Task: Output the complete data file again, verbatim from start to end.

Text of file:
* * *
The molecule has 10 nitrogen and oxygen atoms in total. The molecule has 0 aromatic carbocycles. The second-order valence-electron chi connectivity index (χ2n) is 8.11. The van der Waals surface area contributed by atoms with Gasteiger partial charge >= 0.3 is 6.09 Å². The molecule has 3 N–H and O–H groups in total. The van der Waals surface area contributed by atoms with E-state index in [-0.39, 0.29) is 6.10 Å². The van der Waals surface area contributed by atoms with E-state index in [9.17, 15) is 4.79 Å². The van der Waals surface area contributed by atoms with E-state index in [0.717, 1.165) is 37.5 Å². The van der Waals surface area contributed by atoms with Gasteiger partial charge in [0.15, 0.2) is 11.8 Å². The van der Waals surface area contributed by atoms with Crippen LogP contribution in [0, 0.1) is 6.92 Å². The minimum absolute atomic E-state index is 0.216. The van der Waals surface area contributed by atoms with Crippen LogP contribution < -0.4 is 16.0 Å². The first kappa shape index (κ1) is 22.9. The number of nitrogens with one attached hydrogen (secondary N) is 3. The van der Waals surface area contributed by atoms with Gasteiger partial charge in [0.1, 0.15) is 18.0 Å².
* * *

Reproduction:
The molecule has 10 nitrogen and oxygen atoms in total. The molecule has 0 aromatic carbocycles. The second-order valence-electron chi connectivity index (χ2n) is 8.11. The van der Waals surface area contributed by atoms with Gasteiger partial charge >= 0.3 is 6.09 Å². The molecule has 3 N–H and O–H groups in total. The van der Waals surface area contributed by atoms with E-state index in [-0.39, 0.29) is 6.10 Å². The van der Waals surface area contributed by atoms with E-state index in [9.17, 15) is 4.79 Å². The van der Waals surface area contributed by atoms with E-state index in [0.717, 1.165) is 37.5 Å². The van der Waals surface area contributed by atoms with Gasteiger partial charge in [0.15, 0.2) is 11.8 Å². The van der Waals surface area contributed by atoms with Crippen LogP contribution in [0, 0.1) is 6.92 Å². The minimum absolute atomic E-state index is 0.216. The van der Waals surface area contributed by atoms with Crippen LogP contribution < -0.4 is 16.0 Å². The first kappa shape index (κ1) is 22.9. The number of nitrogens with one attached hydrogen (secondary N) is 3. The van der Waals surface area contributed by atoms with Gasteiger partial charge in [0.1, 0.15) is 18.0 Å².